Last night Microsoft's OneDrive team posted on the OneDrive blog that the unlimited storage space offered to Office 365 subscribers is henceforth off the table. Those of you who subscribed to Office 365 thinking you'd have unlimited OneDrive space forever can go pound sand. Microsoft won't give it to you.
No, I don't know how the company can get away with that, either.
Here's what Microsoft said on the OneDrive blog a year ago:
Today, storage limits just became a thing of the past with Office 365. Moving forward, all Office 365 customers will get unlimited OneDrive storage at no additional cost. We've started rolling this out today to Office 365 Home, Personal, and University customers. The roll out will continue over the coming months… For OneDrive for Business customers, unlimited storage will be listed on the Office 365 roadmap in the coming days and we will begin updating the First Release customers in 2015, aligned with our promise to provide ample notification for significant service changes. In the meantime, get started using your 1TB of storage today by backing up all those work files kicking around on your PC -- with the knowledge that even more storage is on its way!
Last night, the tone on the OneDrive forum changed a bit:
We're no longer planning to offer unlimited storage to Office 365 Home, Personal, or University subscribers. Starting now, those subscriptions will include 1TB of OneDrive storage… If you are an Office 365 consumer subscriber and have stored in excess of 1TB, you will be notified of this change and will be able to keep your increased storage for at least 12 months.
We haven't yet heard about OneDrive for Business storage limitations.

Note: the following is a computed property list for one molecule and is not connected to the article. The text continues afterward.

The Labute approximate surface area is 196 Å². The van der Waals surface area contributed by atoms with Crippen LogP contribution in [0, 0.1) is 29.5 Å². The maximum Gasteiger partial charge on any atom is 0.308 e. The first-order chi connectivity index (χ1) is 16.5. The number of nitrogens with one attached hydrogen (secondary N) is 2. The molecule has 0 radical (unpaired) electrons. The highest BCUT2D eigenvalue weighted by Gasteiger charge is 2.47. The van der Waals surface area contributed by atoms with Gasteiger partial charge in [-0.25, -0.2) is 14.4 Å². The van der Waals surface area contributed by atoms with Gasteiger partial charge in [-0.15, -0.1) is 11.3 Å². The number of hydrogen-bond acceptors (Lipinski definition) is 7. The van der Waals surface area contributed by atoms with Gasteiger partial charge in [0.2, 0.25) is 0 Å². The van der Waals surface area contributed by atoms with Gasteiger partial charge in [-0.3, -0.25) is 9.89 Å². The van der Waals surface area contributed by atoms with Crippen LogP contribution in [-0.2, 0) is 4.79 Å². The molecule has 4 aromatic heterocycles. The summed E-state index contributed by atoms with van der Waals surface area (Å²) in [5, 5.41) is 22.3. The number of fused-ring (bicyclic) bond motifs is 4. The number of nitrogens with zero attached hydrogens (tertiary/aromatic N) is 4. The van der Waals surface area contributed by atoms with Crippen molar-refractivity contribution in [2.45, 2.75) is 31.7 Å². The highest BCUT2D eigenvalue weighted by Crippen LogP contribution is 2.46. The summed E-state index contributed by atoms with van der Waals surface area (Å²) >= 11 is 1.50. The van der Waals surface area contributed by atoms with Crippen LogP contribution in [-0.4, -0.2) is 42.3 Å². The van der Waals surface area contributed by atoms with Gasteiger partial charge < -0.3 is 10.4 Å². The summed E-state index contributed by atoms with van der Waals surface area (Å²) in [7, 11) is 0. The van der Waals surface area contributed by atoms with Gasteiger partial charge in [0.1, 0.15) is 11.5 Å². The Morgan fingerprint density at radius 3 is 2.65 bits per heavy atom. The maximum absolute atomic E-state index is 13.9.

Notably, the original missive was signed by then OneDrive honcho Chris Jones; yesterday's post is anonymous. Jones abruptly left the OneDrive team in May, reportedly to go on vacation and return to a different part of Qi Lu's ASG organization. He hasn't tweeted anything since April, and I can't find any recent information about his activities inside Microsoft.
Microsoft says its new "OneDrive storage plans change in pursuit of productivity and collaboration" -- one of the most egregious examples of corporate doublespeak I've ever seen. It blames the changes on "a small number of users [who] backed up numerous PCs and stored entire movie collections and DVR recordings. In some instances, this exceeded 75TB per user or 14,000 times the average."
While my hat's off to anyone who could keep OneDrive up long enough to store 75TB, it seems a bit duplicitous to advertise an unlimited service, then cut everyone off at the knees because of the excesses of a few.
There's an interesting, if slightly askew, analogy. Over the past few years, AT&T has offered "unlimited data" to many of its customers. It suddenly started throttling back certain unlimited accounts. In June the FCC fined AT&T $100 million for its deceptive practice. As Jon Brodkin reports in Ars Technica, the situation still hasn't been settled.
Microsoft's unlimited storage plan isn't the only one that got hit hard. The blog post goes on to say:
100GB and 200GB paid plans are going away as an option for new users and will be replaced with a 50GB plan for $1.99 per month in early 2016.
Free OneDrive storage will decrease from 15GB to 5GB for all users, current and new. The 15GB camera roll storage bonus will also be discontinued. These changes will start rolling out in early 2016… If you are using more than 5GB of free storage, you will continue to have access to all files for at least 12 months after these changes go into effect in early 2016. In addition, you can redeem a free one-year Office 365 Personal subscription (credit card required), which includes 1TB of OneDrive storage.
In other words, Microsoft unilaterally changed nearly all of its OneDrive storage contracts.
There's a FAQ available. Read it and weep -- or rage.
I continue to wonder why there's no Fair Use clause in the OneDrive agreement. Fair Use restrictions with a simple (and well disclosed) maximum -- say, 10TB or 25TB -- would've capped people like the 75TB freeloader without hurting the rest of us. Instead, Microsoft uses the outlying data point as an excuse to cut back on a wide array of promises.
Welcome to the new litany:
"We sold you unlimited storage, but our fingers were crossed."
"We sold you Windows 7, but golly you're going to like this Windows 10 advertising on your system."
"We sold you Windows 8.1, but started that Windows 10 installer by mistake."
"We need to increase Windows 7 telemetry to make your system more reliable."
"We stuck 6GB of unwanted data on your computer because it's what you're going to want."
Somebody tell me, what's next?